When You’re Sad at Christmas Time
Merry Christmas, dear friend! How are you? How are you really? I want to know. So often we greet each other, and the answer is supposed to be: “I’m fine,” or “Great!” We don’t want to share more, and the other person most likely does not wish to hear how we truly are. We’re all busy and in a hurry.
Well, I’m going to break the ice, and share what I’ve been feeling and how I’m learning to cope with those feelings.
A couple of weeks ago I was feeling sad and a little downhearted. When you are single, no husband or children, Christmas can be a time of reflection and questioning. Was I wrong to focus on ministry instead of marriage? I think about this, but I come back to the truth: I have had a very adventurous and fulfilling life as a single missionary in Japan and then as a single woman living here in the States. I am content in the Lord, but sometimes when I’m feeling lonely, I wonder what if…
Also, my parents are gone as well as an aunt and uncle and both of their sons, my two cousins. Our families enjoyed celebrating the holidays together. Christmas is just not the same with these loved ones not here anymore.
Maybe you can relate to what I’m saying, or you might have other reasons for feeling melancholy this Christmas season.
If you have small children, you may be very excited about Christmas and all the activities. What is more fun than to see your child play an angel or Mary or Joseph in the church Christmas program! Maybe this doesn’t apply to you personally. You may have a friend who is feeling sad, though.
One short sentence with three different meanings has helped me cope with my feelings:
1. You’re not alone. Others are feeling the same way. Don’t be afraid to be vulnerable and share how you’re feeling.
A co-worker and I were talking. How we both were feeling came up in the conversation. She was also feeling sad. Then I heard others were feeling the same way. I knew in my head that other people would be sad during the holidays, but I was still feeling alone. Then talking with others helped. I had to come out of isolation and speak my feelings. I’m not alone. You’re not alone either. Share with someone how you’re feeling.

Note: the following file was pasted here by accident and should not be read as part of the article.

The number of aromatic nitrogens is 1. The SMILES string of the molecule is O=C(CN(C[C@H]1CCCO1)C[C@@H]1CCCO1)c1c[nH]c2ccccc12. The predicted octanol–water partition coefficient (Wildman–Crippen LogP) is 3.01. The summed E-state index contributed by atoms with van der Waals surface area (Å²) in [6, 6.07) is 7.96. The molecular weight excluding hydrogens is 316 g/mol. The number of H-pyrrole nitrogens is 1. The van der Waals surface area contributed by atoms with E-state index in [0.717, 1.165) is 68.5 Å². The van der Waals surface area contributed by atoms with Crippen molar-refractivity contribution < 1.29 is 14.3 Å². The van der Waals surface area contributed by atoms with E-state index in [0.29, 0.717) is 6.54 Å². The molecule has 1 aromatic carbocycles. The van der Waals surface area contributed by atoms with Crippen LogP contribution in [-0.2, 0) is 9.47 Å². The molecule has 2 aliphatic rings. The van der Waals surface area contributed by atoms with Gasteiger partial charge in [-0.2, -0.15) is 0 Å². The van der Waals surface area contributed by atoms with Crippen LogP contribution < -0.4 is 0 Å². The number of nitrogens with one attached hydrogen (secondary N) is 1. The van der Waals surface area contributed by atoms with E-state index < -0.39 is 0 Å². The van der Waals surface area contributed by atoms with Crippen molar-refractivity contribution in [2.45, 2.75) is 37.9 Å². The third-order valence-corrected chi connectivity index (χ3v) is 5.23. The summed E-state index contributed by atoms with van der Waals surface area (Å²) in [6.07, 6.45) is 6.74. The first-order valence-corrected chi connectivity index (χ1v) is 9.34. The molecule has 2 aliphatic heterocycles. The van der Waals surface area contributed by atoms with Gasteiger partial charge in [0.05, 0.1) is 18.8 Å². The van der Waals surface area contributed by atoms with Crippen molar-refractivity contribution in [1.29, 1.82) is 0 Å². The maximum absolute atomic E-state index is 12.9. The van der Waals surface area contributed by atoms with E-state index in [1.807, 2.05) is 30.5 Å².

2. You’re not alone. Though many loved ones aren’t here, look at the ones who are with you. Love on them. Invest time and energy in their lives.
I’m concentrating now on the family and friends that are here. I have a sister and cousin nearby and two nieces that I love dearly. And friends. And I am a CASA (Court-Appointed Special Advocate) for a foster child. I am blessed to know her and support her.
3. You’re not alone. Jesus, our “Immanuel” (“God with us”), is here. Seek comfort in Him and not in the trappings of Christmas—spending money, gift giving, and all the food. Not saying, don’t enjoy the gifts and food. What I’m saying is, don’t let them distract you from Jesus and don’t use them as distractions from your pain.
As I focus on Jesus, worshipping Him, adoring and loving Him, I sense His comforting presence. Tears may not be far away and easily spill over at a memory or at a scene on TV that touches my heart. I am thankful for being able to grieve and to have the comfort of the Lord.
Dear friend, we are not alone! May the glory of Jesus’ birth fill your heart with joy and wonder. I love and appreciate you! Thank you for joining this Grace Breakthroughs Journey. 2016 is going to be an adventure!
Please leave a comment about how you are feeling and how you cope at Christmas. Your words may be the encouragement someone else needs.
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